tl;dr ONDC in its current avatar is destined to fail.

The food delivery business is a 3-sided market place with a thin profit margin.

In that thin margin you have to acquire users, retain them with coupons, build your fulfilment arm, spend on delivery incentives, run ML models to optimise pricing and allocation, including batching orders.

In a low margin business, optimisation is the name of the game. Feature differentiation fails because every delivered product will end up having the same features anyway.

So you spread the cost of acquisition and increase the LTV. You reduce the payback period by building multiple products.

You have to find the right group of customers for vouchers. You cannot give them to everyone. You have to figure out the best way to spend the demand spend budget for the week. And the supply spend as well. In the early days, even subsidising merchants. Remember, this is a market place, after all.

Figure out price differentiation. Figure out the best way to do batch orders. Cut costs further. Build your own cloud kitchen network. Reduce delivery costs and secure X number of orders by launching a subscription plan. Then customer support, of course.

All of this on top of running an ops team.

And running a tech team.

And running ML models, which has a lot of infrastructure costs associated with it.

ONDC cannot manage all this by charging 2-4% commission per order. It is insane how people are praising it just in the name of patriotism.

I have been writing about food delivery businesses for years. This was written 4 years ago. I was betting on Swiggy then. Still am. For them the only missing piece is the integration of Rapido to further optimise the utilisation of supply. I am not sure why this has not been done yet.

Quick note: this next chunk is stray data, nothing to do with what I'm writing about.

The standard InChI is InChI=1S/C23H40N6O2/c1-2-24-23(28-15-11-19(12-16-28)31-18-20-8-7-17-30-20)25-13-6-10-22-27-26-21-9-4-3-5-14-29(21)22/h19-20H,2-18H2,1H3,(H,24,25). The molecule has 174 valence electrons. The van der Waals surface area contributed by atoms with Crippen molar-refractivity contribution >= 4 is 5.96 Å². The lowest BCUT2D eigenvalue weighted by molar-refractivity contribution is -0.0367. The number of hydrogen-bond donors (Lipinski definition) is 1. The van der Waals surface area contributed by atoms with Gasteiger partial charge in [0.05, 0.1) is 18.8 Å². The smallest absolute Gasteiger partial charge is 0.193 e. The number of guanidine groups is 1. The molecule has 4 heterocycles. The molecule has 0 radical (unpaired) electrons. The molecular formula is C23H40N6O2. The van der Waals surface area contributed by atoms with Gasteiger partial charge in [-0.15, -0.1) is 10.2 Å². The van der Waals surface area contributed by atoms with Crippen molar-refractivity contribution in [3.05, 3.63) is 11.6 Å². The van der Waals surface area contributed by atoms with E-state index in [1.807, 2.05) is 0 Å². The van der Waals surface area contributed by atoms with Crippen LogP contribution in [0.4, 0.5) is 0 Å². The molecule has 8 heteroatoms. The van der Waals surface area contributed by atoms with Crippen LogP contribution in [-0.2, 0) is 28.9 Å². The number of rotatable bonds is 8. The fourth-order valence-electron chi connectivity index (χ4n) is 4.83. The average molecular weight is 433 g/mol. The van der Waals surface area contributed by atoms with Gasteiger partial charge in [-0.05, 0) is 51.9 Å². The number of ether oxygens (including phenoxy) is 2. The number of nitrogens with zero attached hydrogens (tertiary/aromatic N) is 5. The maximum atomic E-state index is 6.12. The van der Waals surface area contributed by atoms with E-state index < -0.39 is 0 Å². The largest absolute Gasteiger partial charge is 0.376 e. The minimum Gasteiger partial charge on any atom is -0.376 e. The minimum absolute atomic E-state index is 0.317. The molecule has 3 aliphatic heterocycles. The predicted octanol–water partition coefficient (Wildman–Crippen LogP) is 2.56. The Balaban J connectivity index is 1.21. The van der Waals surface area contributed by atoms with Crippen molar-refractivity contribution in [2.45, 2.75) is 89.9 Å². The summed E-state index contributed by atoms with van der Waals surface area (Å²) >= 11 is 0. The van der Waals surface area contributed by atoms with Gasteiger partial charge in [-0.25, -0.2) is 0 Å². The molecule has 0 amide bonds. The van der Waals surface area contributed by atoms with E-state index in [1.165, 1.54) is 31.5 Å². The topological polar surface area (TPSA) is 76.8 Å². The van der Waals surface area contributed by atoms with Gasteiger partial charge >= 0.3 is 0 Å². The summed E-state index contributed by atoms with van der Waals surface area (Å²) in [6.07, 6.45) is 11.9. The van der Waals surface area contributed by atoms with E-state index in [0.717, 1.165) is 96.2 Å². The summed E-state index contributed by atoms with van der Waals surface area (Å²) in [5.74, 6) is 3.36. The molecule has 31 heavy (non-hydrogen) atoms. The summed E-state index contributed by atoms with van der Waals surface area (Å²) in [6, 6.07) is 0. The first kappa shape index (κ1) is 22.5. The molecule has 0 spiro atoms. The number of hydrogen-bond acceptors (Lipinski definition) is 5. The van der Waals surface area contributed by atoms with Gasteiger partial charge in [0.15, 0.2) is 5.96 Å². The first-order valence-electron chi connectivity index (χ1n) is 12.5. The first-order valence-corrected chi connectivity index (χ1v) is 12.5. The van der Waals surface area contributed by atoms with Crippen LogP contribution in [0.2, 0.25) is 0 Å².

If you are an ONDC bull, you can build a business model for CM1/2/3 and EBIDTA for them. So many on-demand companies have gone public and their data is easily available.

For a fully integrated delivery model we already know the economics. If you unbundle, does it lead to a cost advantage? I don’t think so.

All the players in the food delivery space today are vertically integrated. The acquisition of customers and drivers, the discovery of food, the payment and the delivery all happen on the same platform. By driving efficiencies across the value chain, they squeeze out some of the already low margins.

If you break the chain and have multiple players for each activity, does that further erode the margin in each part of the chain? Or does it have the effect of greater efficiency and an improvement in margin? I would say it is the former. Wait and see.